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UNITED
NATIONS
A

      General Assembly
A/364
3 September 1947

OFFICIAL RECORDS OF THE SECOND SESSION OF
THE GENERAL ASSEMBLY


SUPPLEMENT No. 11



UNTIED NATIONS
SPECIAL COMMITTEE
ON PALESTINE



REPORT TO THE GENERAL ASSEMBLY

VOLUME 1





Lake Success
New York
1947




TABLE OF CONTENTS

Preface

Introduction

Chapter

I. THE ORIGIN AND ACTIVITIES OF UNSCOP

II. THE ELEMENTS OF THE CONFLICT III. RELIGIOUS INTERESTS AND HOLY PLACES

IV. THE MAIN PROPOSALS PROPOUNDED FOR THE SOLUTION OF THE PALESTINE QUESTION

V. RECOMMENDATIONS (1) VI. RECOMMENDATIONS (II)


PREFACE

The United Nations Special Committee on Palestine (UNSCOP) has completed its task within the limited period of three months fixed by the General Assembly. This has entailed great pressure of work. Every effort has been made to avoid, as far as possible, unforgivable errors and lacunae. It may, however, be foreseen that defects will be discovered by those who have been studying the Palestine question for years.

The problem of Palestine is not one the solution of which will emerge from an accumulation of detailed information. If such had been the case, the problem would have been solved long ago. Few countries have been the subject of so many general or detailed inquiries-official and unofficial-especially during the last decade. The problem is mainly one of human relationship and political rights. Its solution may be reached only through a correct appreciation of the situation as a whole and an endeavour to find a human settlement. In this respect, the opinions of members of an international committee who represent various civilizations and schools of thought and have approached the question from different angles may be of some value.

While a majority and a minority plan are proposed for the settlement of the Palestine question, it must be noticed that both plans are derived from findings and principles most of which have been agreed to unanimously.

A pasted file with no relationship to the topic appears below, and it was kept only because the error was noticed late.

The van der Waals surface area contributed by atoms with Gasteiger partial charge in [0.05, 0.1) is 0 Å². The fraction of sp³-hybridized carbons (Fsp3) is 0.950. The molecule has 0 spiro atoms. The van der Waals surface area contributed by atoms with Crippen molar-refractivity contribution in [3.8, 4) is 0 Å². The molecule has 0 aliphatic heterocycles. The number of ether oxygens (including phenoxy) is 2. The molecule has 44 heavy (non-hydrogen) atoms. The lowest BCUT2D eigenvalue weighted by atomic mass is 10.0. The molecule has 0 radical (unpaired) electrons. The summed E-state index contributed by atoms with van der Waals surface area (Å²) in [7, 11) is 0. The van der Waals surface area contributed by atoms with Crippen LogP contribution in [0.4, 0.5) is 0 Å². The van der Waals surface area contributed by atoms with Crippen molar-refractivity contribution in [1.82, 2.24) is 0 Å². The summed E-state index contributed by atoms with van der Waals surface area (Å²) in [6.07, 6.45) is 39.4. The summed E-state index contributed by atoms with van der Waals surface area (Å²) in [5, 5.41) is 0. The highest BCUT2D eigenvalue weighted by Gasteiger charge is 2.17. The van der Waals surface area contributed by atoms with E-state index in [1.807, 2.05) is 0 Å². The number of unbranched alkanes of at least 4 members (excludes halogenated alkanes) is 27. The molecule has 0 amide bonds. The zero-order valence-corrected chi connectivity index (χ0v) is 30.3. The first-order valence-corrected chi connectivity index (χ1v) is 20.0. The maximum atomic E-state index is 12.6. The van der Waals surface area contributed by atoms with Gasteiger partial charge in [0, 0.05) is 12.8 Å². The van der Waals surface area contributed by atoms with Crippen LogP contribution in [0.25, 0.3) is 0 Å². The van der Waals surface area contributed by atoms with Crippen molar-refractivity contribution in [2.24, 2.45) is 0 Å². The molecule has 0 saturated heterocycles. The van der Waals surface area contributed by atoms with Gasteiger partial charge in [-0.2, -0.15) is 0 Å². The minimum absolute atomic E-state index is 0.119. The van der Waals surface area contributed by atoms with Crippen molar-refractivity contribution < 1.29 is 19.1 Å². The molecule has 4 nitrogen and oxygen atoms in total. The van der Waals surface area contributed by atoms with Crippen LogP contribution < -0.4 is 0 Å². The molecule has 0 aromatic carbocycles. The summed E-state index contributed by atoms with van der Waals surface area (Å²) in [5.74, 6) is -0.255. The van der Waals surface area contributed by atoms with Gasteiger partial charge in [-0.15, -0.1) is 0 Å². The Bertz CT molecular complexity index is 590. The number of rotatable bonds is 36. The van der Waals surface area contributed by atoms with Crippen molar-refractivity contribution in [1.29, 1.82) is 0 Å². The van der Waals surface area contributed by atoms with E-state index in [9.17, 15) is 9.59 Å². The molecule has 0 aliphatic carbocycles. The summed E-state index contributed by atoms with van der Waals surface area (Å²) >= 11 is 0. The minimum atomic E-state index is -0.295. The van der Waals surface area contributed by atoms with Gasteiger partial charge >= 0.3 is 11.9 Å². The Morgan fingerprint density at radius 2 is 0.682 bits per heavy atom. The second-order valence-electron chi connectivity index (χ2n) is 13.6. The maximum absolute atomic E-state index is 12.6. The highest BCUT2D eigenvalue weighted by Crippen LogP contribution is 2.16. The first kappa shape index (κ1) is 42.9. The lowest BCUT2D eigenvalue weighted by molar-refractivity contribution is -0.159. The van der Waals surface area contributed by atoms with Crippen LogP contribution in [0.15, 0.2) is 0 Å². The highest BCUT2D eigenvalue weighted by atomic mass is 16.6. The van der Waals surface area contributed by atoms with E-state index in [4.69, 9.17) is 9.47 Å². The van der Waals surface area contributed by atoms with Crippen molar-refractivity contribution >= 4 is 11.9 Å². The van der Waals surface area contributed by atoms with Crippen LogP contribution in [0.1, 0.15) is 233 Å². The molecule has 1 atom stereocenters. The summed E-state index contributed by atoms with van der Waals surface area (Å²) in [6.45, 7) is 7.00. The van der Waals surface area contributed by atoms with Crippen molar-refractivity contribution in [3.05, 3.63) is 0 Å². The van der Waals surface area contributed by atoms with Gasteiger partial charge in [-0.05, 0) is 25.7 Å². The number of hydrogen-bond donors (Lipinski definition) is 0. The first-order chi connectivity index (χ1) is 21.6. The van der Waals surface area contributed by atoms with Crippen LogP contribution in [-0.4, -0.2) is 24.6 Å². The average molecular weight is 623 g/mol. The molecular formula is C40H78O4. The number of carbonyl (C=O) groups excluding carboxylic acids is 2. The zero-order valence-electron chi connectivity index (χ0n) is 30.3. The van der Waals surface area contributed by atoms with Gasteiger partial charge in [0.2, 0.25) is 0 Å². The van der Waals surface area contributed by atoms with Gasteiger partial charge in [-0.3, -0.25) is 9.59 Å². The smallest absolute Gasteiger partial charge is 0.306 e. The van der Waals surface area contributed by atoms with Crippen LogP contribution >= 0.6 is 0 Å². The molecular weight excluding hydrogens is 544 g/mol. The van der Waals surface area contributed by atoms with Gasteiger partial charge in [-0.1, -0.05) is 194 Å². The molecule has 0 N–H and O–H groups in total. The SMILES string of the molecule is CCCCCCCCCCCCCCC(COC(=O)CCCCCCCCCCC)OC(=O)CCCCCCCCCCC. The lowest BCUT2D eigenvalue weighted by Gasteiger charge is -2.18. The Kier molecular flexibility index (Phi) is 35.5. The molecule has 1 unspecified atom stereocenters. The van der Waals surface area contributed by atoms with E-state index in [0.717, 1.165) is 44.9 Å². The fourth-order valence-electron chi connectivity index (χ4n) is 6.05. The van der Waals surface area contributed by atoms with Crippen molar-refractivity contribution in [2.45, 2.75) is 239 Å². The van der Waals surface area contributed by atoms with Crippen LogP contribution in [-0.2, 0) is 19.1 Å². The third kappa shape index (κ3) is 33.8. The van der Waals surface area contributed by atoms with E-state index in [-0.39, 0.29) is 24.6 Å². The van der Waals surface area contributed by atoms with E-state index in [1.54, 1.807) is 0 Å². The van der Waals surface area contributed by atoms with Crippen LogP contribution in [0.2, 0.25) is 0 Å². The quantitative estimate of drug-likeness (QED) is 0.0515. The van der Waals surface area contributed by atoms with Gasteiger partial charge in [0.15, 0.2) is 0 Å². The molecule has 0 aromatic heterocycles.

Such unanimity may assist the General Assembly in solving a question whose complexity and numerous aspects-some of them fraught with so much human tragedy- have frustrated all previous efforts to achieve a solution.


INTRODUCTION

This volume contains the report and recommendations submitted by the Special Committee on Palestine to the second session of the General Assembly of the United Nations. It comprises a preface, eight chapters, an appendix and a series of annexes.

The factual information presented in the first four chapters is intended to illustrate the various phases of the Committee’s work and to serve as a background to the problem with which it dealt.

Chapter I describes the origin and constitution of the Special Committee and summarizes its activities as Lake Success, Jerusalem, Beirut and Geneva.

Chapter II analyses the basic geographic, demographic and economic factors, and reviews the history of Palestine under the Mandate. The Jewish and Arab claims are also set forth and appraised.

Chapter III deals with the particular aspect of Palestine as the Holy Land sacred to three world religions.

Chapter IV Consists of an analysis and recapitulation of the most important solutions put forward prior to the creation of he Committee or presented to it in oral or written evidence.

The following three chapters (V, VI, VII) contain the recommendations and proposals which are the main result of the work of the Committee during its three months of activity.

In Chapter V, eleven unanimous recommendations on general principles are put forward. A further recommendation of a similar nature, which was adopted with two dissenting votes, is also recorded.